My rating: 4 of 5 stars
Two couples, four dinner parties: Nick is a journalist who does carpentry on the side – not to make ends meet but bring the ends at least within sight of each other – while his wife Rachel is a former musician whose income from giving lessons don't bring those ends much closer together. Her multiple miscarriages and Nick's glacial progress on his novel symbolise the couple's failure to achieve and conceive.
Nick's old university friend Amy and her husband Simon are everthing Nick and Rachel aren't: they have children and jobs, with Simon's work in the law ensuring they are never short of money. But their friendship is unshakable – until Amy and Simon use an unexpected and un-needed inheritance to bail their friends out and gratitude slowly turns to resentment.
Fiona Peek's debut play is funny, sharply observed and often poignant. It's also the most difficult script I've ever had to learn. Every movement has to be precise, while there are several lines that change the subject completely, such as offers of food or drink or Simon interrupting a discussion of Amy and Nick's university years with an anecdote about a compensation case. Every play has some of these logical jumps, but Salt has far more than most.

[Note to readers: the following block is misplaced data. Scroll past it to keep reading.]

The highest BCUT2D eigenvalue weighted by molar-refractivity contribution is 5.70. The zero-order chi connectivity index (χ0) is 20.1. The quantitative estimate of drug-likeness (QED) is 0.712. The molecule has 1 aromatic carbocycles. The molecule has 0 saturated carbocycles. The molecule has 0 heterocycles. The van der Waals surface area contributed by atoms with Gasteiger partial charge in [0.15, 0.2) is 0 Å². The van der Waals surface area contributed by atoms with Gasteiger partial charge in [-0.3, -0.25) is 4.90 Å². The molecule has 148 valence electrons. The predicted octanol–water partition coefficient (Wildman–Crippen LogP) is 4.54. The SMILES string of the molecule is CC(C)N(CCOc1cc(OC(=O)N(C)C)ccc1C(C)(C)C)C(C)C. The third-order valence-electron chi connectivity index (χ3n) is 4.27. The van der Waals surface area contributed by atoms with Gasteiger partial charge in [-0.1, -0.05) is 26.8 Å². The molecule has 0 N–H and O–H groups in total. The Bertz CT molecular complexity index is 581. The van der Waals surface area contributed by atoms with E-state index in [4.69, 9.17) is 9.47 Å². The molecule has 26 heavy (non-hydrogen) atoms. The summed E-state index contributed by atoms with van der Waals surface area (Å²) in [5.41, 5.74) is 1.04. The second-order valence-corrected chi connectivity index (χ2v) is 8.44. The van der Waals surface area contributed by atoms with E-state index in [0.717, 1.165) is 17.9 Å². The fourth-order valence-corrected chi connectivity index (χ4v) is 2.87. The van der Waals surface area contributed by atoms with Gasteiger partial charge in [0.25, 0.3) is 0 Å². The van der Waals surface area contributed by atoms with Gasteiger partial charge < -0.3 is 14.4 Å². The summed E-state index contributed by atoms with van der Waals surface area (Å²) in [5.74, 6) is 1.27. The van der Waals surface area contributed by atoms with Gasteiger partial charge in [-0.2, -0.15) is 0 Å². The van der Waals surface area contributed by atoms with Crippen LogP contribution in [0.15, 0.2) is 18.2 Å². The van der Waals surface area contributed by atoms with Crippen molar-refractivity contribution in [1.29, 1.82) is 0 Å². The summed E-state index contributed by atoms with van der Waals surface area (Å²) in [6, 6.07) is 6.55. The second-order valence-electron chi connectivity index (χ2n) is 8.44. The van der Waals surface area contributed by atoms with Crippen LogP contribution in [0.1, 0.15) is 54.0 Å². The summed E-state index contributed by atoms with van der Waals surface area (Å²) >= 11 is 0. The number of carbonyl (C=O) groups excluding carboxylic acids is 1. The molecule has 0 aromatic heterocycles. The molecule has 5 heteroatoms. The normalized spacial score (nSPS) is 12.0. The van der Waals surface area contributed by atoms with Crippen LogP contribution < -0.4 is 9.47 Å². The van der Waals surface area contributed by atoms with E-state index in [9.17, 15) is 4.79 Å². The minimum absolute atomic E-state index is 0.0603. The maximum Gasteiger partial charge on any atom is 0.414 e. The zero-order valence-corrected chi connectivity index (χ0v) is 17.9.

And then there's the eating and drinking. Amid all the quick-fire dialogue, all the characters have to prepare food, eat it, share it, open bottles, recharge glasses, drink and open more bottles. Not only must you make sure your glass or plate is empty, you even have to make sure the bottle is empty when it's your cue to get another. And of course, you've got to make sure your mouth is empty when it's your turn to speak, though sometimes you have to speak with a mouthful of food and do it so everyone in the theatre can hear you (NICK: "You're just a bitter, pre-menopausal old hag who's … God this is fantastic"]. And this isn't just one difficult scene; it's the whole play. And spare a thought for the backstage crew who have to prepare the food.
Get it right and you'll have a cracking night's entertainment (I hope we will: at the time of writing we've got a week till first night). But don't under-estimate the amount of work required.
It also has the odd flaw: Nick's short speech about Rachel and the baby in the final scene makes no sense at all in the context of what has gone before:
"At last I've got them home. [Where from? Hospital maybe?]. The same rush all over again [Again? What rush? From where to where?]. The second coming [What was the first?]. Took him to Kew yesterday. First family outing [So did this baby spend its first three months in hospital? If so, would you really take him to Kew straight off and then leave him with friends the next night?]".It reads like a reference to something that was cut from an earlier draft.
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